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In the Waters of the World

All papal visits are privileged encounters between the successor of Peter and the Catholic community that invites him to confirm them in the faith.  Their significance and above all the words which the Bishop of Rome chooses to pronounce, however,  go well beyond the confines of a particular visit. So it was for the visit to Aquileia and Venice, where careful preparation but also the very history of the ancient ecclesial province allowed Benedict XVI to broaden his gaze to the entire Italian Northeast and even further, to the great region of Europe towards which, in Aquileia, in communion with the Roman seat, he looked.

The Venetian visit of the Pope remains thus, even apart from the series of evocative and beautiful images it produced:  the ancient mosaics in the Basilica of Aquileia, a splendid testimony to the encounter between Christian faith and the culture of late antiquity and the grand and most original stage mounted in San Giuliano, on the bank of the lagoon. Then, especially, the colorful festival that welcomed Benedict XVI in true Venetian style, during the route along the canal of Cannaregio and obviously the Grand Canal. Through to the “river of light” described by the young Luciani when he was enveloped by the splendor of gold of St. Mark’s where the great cross at the center of the Basilica shines with little red lights.

Benedict XVI spoke, then, to Catholics of this “blessed land,” to whom history has paid homage, recalling above all three patriarchs elected to Peter’s chair in the 20th century: Pius X, the last Pope saint, John XXIII who foresaw and wanted the Second Vatican Council and John Paul I, whose pontificate was “shown more than offered,” ( ostensus magis quam datus ) to the Church and the world. Fruit and expression of a deeply-rooted and living Christianity which heard from the bishop of Rome the ever-lasting words: “Only from Christ, in fact, humanity can receive hope and a future.” In an encounter with the only Savior of the World that must be personal, reasoned and daily.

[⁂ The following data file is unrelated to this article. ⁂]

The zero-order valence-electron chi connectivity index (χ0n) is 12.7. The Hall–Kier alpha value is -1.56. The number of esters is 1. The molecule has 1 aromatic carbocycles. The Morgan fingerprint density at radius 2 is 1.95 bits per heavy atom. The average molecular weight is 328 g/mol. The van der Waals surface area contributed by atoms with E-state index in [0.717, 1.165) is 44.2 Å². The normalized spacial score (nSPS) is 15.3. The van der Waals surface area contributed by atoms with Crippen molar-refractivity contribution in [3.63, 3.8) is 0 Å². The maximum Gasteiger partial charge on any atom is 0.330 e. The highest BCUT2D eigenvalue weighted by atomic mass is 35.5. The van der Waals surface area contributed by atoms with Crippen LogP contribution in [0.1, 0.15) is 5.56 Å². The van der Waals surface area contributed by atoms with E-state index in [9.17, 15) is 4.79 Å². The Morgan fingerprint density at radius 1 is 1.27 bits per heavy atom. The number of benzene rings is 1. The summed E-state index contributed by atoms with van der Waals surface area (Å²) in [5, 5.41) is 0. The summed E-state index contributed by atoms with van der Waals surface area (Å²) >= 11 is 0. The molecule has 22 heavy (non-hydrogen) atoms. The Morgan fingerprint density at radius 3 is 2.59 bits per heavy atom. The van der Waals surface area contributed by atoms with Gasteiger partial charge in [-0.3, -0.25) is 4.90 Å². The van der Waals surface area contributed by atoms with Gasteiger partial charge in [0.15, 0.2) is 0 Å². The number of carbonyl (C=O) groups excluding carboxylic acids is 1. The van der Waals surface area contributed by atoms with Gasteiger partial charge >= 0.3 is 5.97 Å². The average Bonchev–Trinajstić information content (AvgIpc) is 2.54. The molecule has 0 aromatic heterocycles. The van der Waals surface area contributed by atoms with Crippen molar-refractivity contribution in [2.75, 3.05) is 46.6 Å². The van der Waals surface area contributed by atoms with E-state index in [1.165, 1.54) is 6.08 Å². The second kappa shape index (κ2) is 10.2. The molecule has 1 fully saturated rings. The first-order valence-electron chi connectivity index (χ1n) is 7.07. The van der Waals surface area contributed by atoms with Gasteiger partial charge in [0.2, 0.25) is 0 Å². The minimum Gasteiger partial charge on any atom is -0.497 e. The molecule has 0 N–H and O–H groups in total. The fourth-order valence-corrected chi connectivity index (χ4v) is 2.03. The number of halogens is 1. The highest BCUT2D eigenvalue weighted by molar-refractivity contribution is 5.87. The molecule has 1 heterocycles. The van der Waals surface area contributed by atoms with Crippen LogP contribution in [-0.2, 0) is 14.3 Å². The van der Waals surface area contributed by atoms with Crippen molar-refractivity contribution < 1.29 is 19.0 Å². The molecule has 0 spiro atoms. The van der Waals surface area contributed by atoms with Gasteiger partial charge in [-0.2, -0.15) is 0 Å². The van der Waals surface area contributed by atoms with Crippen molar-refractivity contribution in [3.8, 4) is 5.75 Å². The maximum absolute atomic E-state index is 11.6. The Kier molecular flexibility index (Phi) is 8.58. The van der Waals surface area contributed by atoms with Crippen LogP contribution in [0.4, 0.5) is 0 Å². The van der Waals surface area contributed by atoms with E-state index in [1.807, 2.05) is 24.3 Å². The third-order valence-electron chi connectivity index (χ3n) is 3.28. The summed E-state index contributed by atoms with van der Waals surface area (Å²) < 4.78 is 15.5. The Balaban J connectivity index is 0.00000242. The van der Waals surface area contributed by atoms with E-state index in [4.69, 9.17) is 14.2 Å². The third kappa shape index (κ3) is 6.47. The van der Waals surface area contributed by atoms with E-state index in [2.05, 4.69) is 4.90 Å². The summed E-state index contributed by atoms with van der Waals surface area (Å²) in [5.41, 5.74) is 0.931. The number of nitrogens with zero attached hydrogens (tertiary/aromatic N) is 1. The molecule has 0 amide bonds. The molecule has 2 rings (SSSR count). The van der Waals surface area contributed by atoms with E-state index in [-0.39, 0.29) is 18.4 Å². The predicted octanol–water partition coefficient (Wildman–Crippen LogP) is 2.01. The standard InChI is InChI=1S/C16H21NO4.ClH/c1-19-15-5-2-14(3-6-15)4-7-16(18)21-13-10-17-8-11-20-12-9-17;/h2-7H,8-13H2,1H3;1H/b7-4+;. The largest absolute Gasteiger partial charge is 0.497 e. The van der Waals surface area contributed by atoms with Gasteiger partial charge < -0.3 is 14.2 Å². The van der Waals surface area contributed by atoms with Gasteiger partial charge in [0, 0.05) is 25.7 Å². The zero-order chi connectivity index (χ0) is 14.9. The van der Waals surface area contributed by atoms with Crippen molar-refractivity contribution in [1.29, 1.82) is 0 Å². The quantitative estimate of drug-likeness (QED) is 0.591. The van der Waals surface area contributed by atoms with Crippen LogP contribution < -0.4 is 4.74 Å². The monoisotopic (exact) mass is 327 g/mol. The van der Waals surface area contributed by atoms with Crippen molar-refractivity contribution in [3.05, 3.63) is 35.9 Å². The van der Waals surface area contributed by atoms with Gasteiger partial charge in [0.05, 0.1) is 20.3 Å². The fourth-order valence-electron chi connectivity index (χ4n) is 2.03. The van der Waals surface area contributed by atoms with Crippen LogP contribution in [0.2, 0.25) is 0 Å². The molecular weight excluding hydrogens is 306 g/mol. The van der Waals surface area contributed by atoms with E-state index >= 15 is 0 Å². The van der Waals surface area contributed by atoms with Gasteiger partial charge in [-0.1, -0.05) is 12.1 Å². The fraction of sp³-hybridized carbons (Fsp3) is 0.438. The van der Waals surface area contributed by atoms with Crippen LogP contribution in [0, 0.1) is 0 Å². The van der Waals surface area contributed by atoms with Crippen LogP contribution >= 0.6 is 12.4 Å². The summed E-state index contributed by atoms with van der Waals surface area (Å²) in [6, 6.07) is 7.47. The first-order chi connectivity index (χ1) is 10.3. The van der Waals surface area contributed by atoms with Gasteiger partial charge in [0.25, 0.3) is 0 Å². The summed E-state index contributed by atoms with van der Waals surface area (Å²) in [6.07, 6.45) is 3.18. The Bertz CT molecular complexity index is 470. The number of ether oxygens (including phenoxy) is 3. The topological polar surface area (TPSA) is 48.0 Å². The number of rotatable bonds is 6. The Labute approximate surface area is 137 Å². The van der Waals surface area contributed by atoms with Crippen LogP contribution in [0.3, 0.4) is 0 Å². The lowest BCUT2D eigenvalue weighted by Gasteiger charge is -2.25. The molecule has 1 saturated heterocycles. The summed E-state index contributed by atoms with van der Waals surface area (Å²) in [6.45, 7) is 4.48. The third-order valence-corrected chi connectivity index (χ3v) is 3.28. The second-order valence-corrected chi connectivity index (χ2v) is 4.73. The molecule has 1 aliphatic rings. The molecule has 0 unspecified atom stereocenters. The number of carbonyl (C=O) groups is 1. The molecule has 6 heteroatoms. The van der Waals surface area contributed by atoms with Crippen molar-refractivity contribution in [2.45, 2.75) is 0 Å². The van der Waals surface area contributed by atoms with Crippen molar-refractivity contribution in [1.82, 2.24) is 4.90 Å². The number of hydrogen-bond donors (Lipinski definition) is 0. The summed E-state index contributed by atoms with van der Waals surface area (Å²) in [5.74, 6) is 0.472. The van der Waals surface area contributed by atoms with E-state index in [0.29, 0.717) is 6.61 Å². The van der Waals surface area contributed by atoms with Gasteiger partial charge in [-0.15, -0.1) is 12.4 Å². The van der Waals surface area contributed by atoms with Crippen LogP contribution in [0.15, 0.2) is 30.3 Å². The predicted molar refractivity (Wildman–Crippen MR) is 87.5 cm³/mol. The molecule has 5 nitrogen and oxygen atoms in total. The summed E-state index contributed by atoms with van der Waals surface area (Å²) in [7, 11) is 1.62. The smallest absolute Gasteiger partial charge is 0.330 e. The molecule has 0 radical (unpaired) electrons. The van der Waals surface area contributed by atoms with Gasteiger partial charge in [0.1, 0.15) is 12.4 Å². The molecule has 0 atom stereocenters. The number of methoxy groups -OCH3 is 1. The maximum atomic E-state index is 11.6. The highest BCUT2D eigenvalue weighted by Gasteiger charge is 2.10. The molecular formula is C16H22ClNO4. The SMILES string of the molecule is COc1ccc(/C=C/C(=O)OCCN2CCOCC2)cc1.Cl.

Words directed, however, to whomever wants to hear them; repeated by the Pope with full awareness of history and modernity, “in a radically changed world.” That is, in contexts which are often difficult, changing, fluid. Just like the waters from which the beauty of Venice rise, known as the “most serene” Republic (“Serenissima”), which built the Basilica della Salute in honor of the Virgin, as Benedict XVI noted, evoking immediate and effective images. It is in fact within modernity – which the Pope looks at lucidly and serenely because it is the context given today by Providence – that the Christian “way” needs to be proposed again. Faced with the crises of the family and the challenges brought by materialism and relativism, the Gospel of Christ should be, “brought with delicate pride and deep joy,” with trust and kindness.

New evangelization needs this, young Christians called to a new commitment in the social and political arenas need it and Christians in every context need to give witness to it. Just like those who in the last few hours rescued immigrants from the sea of Lampedusa, demonstrating a witness in itself Christian ( naturaliter Christiana ). To allow to emerge from the waters of this world, the salvation brought by Christ, in anticipation of arriving at the beauty of the ultimate city, the true Serenissima.




St. Peter’s Square

Nov. 14, 2019